End of the year festivities always wreak havoc on my sleep schedule, especially the days leading up to Christmas. Struggling with the stress of last minute offerings and suffering through early morning panic attacks when I realize that our Elf on the Shelf may not have moved.
For many, sleep is a real and constant struggle. Most entrepreneurs have the mentality that sleep is the enemy of productivity and should not be wasted while alive.
Over the past few years, there has been continued research and growing consensus about the importance of sleep. Some important business leaders, including the founder of Huffington Post, Arianna Huffington, have been vocal advocates of sleep.
In light of all the research and studies, however, we still know very little about sleep or why we need it. Danish researchers, however, in 2013 perhaps found the most compelling reason we should not neglect it -- our mortality.
Basically, our bodies have natural methods of removing dangerous toxins from our bodies, which is mostly done through blood. Unfortunately, our brains do not share the same detox mechanisms as the rest of our body. In fact, how toxins were removed from our head has mostly been speculative.
The Danish researchers, however, found that when we sleep, our brains shrink slightly, allowing the fluid that surrounds our brain to move in and out and between our brain cells. The scientists hypothesis that this mechanism is a cleansing routine, essentially flushing out dangerous toxins built up during a day of use.
It is analogous of using "mouthwash" during our teeth cleaning routine.
When we do not sleep, we do not allow this detoxification in our brains to occur -- we do not use our "mouthwash" to cleanse our brains. And, like the teeth analogy, if we deprive our bodies and minds of sleep over a long period of time, the toxins can build and have a very negative impact, much like plaque on our teeth.
Research is consistent when it comes to the amount of sleep we need, with adults needing between seven and nine hours per night. The quality of your sleep, however, is just as important as the duration. For this reason, check out these simple tips to get your started with a great sleep routine.
1. Use the bed for sleep -- only
Remove the television, phone and other distractions from your room and only use your bed when you are ready to sleep. This trains your body to relate the bed with sleep, which will signal it to do so when you use it. Want to get a little frisky with a special someone? Take it to the couch.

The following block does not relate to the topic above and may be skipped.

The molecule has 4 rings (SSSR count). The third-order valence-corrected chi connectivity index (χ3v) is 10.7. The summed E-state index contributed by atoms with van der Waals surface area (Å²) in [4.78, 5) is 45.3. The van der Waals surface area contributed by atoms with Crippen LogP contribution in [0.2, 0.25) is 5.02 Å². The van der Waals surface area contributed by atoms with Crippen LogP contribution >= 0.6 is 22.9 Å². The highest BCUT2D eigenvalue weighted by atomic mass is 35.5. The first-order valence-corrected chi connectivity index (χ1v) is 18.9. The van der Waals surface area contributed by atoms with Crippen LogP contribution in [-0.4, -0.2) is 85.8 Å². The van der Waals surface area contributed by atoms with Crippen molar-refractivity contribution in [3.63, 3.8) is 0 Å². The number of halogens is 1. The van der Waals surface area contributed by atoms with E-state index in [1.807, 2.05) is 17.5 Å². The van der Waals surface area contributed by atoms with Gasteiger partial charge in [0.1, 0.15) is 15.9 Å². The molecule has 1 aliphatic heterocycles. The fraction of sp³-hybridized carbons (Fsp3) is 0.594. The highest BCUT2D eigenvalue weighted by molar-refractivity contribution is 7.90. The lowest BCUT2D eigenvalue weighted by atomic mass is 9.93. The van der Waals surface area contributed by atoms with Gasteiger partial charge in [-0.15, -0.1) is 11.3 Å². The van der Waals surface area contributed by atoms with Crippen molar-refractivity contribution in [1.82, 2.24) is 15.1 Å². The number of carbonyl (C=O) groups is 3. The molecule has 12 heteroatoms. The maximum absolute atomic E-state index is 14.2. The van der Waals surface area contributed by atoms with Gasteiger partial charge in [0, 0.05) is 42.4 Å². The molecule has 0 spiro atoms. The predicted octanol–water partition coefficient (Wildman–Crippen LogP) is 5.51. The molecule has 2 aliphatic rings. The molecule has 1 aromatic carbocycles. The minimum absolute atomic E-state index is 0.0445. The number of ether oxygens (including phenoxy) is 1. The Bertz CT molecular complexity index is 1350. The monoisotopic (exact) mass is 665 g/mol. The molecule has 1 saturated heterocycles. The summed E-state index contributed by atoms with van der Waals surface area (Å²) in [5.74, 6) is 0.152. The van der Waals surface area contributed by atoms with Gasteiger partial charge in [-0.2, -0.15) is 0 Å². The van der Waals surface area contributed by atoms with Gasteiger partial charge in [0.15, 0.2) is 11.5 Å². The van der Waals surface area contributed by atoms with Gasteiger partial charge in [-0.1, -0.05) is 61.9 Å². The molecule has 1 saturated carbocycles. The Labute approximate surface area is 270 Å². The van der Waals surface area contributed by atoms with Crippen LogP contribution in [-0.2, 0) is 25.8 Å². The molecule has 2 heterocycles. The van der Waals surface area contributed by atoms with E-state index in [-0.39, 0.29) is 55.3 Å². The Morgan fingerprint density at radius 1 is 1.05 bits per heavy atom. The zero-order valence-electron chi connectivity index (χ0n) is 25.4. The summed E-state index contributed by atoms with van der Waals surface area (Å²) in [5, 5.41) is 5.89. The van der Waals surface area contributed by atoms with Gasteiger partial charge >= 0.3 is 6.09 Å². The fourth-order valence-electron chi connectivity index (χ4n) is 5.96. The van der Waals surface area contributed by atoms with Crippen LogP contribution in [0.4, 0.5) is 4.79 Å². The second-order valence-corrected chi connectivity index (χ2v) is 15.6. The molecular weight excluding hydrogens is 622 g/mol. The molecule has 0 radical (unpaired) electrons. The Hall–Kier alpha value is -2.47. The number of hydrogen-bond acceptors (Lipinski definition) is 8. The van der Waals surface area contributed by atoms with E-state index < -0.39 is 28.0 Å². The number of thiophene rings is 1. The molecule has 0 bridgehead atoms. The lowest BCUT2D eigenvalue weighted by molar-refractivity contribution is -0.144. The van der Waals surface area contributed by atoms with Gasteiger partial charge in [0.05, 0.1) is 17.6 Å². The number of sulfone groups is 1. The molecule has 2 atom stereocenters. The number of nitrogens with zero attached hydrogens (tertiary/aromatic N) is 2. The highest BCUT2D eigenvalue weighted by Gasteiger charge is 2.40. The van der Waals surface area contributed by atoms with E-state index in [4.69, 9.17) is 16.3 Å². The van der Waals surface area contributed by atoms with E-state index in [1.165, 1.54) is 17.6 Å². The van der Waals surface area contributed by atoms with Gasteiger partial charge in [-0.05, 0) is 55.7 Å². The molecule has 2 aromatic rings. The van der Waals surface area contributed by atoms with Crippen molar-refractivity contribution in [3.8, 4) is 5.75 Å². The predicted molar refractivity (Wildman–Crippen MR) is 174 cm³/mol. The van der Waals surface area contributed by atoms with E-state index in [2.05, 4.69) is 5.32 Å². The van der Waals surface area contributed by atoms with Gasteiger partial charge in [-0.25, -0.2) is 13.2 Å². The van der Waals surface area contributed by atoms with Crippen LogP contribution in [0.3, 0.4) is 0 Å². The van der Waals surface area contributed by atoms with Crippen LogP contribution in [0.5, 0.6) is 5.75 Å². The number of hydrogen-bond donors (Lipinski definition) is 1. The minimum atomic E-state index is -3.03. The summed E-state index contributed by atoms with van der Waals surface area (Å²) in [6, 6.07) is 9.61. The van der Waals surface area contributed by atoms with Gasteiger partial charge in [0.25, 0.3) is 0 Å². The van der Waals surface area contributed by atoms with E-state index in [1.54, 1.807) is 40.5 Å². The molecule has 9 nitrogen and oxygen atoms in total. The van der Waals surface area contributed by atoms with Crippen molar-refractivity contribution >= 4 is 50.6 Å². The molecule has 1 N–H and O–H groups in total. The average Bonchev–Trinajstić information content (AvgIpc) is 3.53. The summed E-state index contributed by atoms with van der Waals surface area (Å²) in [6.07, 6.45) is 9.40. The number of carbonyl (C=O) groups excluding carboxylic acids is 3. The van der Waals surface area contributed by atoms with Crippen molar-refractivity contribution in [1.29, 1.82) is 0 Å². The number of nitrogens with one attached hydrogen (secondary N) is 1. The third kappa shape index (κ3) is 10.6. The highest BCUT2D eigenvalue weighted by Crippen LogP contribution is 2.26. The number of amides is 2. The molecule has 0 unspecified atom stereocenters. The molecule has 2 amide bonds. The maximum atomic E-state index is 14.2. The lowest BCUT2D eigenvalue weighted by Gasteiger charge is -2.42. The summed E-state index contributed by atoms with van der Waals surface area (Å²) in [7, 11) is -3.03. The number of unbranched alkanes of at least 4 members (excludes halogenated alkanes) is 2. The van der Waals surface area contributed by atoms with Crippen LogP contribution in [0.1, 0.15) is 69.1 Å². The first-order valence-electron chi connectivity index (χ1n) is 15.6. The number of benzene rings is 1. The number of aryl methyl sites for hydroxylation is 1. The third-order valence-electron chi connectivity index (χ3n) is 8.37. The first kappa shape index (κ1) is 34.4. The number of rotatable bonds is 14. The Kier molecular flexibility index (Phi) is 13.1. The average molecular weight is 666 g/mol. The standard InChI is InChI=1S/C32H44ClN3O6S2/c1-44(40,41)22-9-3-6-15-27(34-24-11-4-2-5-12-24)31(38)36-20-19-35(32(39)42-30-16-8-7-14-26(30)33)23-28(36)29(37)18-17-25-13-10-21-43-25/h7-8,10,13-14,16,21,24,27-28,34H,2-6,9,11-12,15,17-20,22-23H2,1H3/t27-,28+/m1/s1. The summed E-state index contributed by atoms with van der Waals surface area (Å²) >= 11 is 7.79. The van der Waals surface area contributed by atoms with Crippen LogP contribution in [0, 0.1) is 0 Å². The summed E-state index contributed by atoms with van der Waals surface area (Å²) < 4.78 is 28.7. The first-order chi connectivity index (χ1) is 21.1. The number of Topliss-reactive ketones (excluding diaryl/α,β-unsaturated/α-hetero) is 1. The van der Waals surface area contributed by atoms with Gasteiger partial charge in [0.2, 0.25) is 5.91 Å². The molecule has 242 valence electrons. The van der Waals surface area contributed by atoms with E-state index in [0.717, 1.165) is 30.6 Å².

2. Invest in a mattress
If the recommended amount of sleep for adults is seven to nine hours, why would you not invest in something that you spend one-third of our life using? Research and find a bed that fits your sleeping type.
3. Install dark curtains
Sleep is regulated by the brain through the release of hormones. This process, our circadian clock, is susceptible to light, which is why it is better to make your sleeping quarters as dark as possible? Want to have the greatest experience? Get yourself a sleeping mask.
4. Remove the phone
There are so many reasons to remove your phone from your room while you sleep. The stress from unread notifications and the bright screen are just a start. And to those who use it as an alarm -- you are not fooling anyone. Get yourself a reliable alarm clock instead.
5. Rethink your diet
Your sleep routine does not start ten minutes before bed -- it is affected by everything you do throughout the day. Food, for instance, can have a significant affect on your ability to find and have a quality night of sleep. Find the best foods for sleep that fit into your preferences and budget and cut out all caffeine after noon.
6. Exercise every day
While sleep is important for your brain, it is also a time to allow your body to rest. If your body is not tired, however, it can be difficult for it to catch up to your brain. You don't need to become a cross-fit pro -- a simple, brisk 30 minutes walk during the day will do.
7. Decompress and relax
Much like an airplane that requires a long landing strip to land, your brain and body should not be expected to simply shut down in an instant. It is important to give yourself a "runway" of your own before you go to bed, which includes a routine of decompressing and relaxation. Take fifteen minutes to allow yourself to sit in quiet, removed from your phone and other distractions, and simply breathe.
8. Start a morning routine
Part of your sleep routine includes the act of waking up. If you wake up poorly, you can wreck all of the benefits of a decent night of sleep. Allow yourself time to get up slowly and develop a morning routine that will get your day started right.
Do you have other tips to get a better night sleep? Please share your thoughts in the comments below.